Seko Fofana - Fulham loan review

With the end of the season approaching I thought it'd be a good idea to check on how our youngsters out on loan have been progressing. I've tried to pay attention to as many games as I can, but it's a little difficult with many matches in different leagues limited to simple highlights and so on. Not the fairest of indicators a player's overall game... I decided to get in touch with a few fans and bloggers of the various teams where our players are stationed for a more detailed insight.

First up I approached a couple of Fulham supporters about Seko Fofana. A tall, powerful and marauding attacking midfielder, capable of thunderous long range goals - the inevitable Yaya Toure comparisons make sense but there's a huge difference playing amongst youth team graduates and the professional leagues where your size and power aren't as immediately advantageous. Nevertheless, he's a talent and he was nominated alongside players such as Marcos Lopes and Jason Denayer for the EDS Player of the season last year so I was particularly intrigued to hear how his debut campaign as a professional footballer had panned out.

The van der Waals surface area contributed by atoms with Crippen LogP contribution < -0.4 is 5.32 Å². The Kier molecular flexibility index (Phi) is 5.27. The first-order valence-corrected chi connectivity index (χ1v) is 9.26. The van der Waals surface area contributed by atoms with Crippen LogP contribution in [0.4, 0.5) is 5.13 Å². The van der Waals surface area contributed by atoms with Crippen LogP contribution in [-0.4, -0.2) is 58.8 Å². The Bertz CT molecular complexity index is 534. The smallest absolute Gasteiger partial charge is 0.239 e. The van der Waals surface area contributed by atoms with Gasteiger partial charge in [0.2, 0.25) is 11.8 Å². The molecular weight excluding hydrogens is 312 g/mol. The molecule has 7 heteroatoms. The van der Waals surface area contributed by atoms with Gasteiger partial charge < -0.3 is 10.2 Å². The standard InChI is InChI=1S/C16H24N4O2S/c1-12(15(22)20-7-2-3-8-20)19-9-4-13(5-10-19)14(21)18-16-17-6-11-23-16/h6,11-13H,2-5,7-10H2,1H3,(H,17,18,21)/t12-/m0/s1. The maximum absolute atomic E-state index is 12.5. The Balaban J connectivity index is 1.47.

I spoke to two Fulham fans about his performances for the cottagers this year - Chris Robertson from and Russ Goldman, host of the internet radio show 'Cottage Talk'. Their thoughts are below.

The immediately obvious one - how has he done this season? Has the loan been a success?

Chris - Loan has been a success, but not an overwhelming one. Seko’s largely done well but he’s not excelled for the reasons you talk about below, wrong time and place for him to really dominate. Considering he’s a young player, it’s hard not to feel that by playing him we’re aiding another club’s development instead of our own decent youngsters. Saying that, I and most others do like and rate him. He is a personable kid and people love his energy. He only scored one for us but it was a very popular goal.

Ross - His loan was a success but near the end of the season, we saw less and less of him. However, I think that had to do with the manager wanting to grind our results with more experienced players.